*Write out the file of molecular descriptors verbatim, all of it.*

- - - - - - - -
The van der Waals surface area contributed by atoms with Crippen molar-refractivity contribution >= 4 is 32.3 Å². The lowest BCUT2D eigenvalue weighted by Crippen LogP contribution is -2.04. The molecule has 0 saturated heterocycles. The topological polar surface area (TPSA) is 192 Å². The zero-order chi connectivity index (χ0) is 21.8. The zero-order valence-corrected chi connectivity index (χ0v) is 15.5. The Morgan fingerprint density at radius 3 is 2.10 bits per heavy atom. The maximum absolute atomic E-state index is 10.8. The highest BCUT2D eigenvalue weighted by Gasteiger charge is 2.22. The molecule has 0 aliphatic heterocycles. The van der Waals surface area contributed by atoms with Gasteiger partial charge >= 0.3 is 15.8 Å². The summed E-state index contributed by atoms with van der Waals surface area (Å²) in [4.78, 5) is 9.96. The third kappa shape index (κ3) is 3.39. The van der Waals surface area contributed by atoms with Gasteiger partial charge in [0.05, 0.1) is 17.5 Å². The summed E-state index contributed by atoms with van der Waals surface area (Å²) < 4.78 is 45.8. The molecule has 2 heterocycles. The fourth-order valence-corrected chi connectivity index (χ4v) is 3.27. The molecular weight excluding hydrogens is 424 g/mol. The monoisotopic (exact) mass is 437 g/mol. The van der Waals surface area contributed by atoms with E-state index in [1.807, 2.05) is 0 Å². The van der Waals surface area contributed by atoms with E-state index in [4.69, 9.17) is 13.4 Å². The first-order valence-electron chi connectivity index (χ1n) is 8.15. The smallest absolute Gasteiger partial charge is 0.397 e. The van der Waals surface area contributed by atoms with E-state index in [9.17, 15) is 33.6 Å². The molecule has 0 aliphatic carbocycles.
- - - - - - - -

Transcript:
The van der Waals surface area contributed by atoms with Crippen molar-refractivity contribution >= 4 is 32.3 Å². The lowest BCUT2D eigenvalue weighted by Crippen LogP contribution is -2.04. The molecule has 0 saturated heterocycles. The topological polar surface area (TPSA) is 192 Å². The zero-order chi connectivity index (χ0) is 21.8. The zero-order valence-corrected chi connectivity index (χ0v) is 15.5. The Morgan fingerprint density at radius 3 is 2.10 bits per heavy atom. The maximum absolute atomic E-state index is 10.8. The highest BCUT2D eigenvalue weighted by Gasteiger charge is 2.22. The molecule has 0 aliphatic heterocycles. The van der Waals surface area contributed by atoms with Gasteiger partial charge >= 0.3 is 15.8 Å². The summed E-state index contributed by atoms with van der Waals surface area (Å²) in [4.78, 5) is 9.96. The third kappa shape index (κ3) is 3.39. The van der Waals surface area contributed by atoms with Gasteiger partial charge in [0.05, 0.1) is 17.5 Å². The summed E-state index contributed by atoms with van der Waals surface area (Å²) < 4.78 is 45.8. The molecule has 2 heterocycles. The fourth-order valence-corrected chi connectivity index (χ4v) is 3.27. The molecular weight excluding hydrogens is 424 g/mol. The monoisotopic (exact) mass is 437 g/mol. The van der Waals surface area contributed by atoms with E-state index in [1.807, 2.05) is 0 Å². The van der Waals surface area contributed by atoms with E-state index in [4.69, 9.17) is 13.4 Å². The first-order valence-electron chi connectivity index (χ1n) is 8.15. The smallest absolute Gasteiger partial charge is 0.397 e. The van der Waals surface area contributed by atoms with E-state index in [9.17, 15) is 33.6 Å². The molecule has 0 aliphatic carbocycles.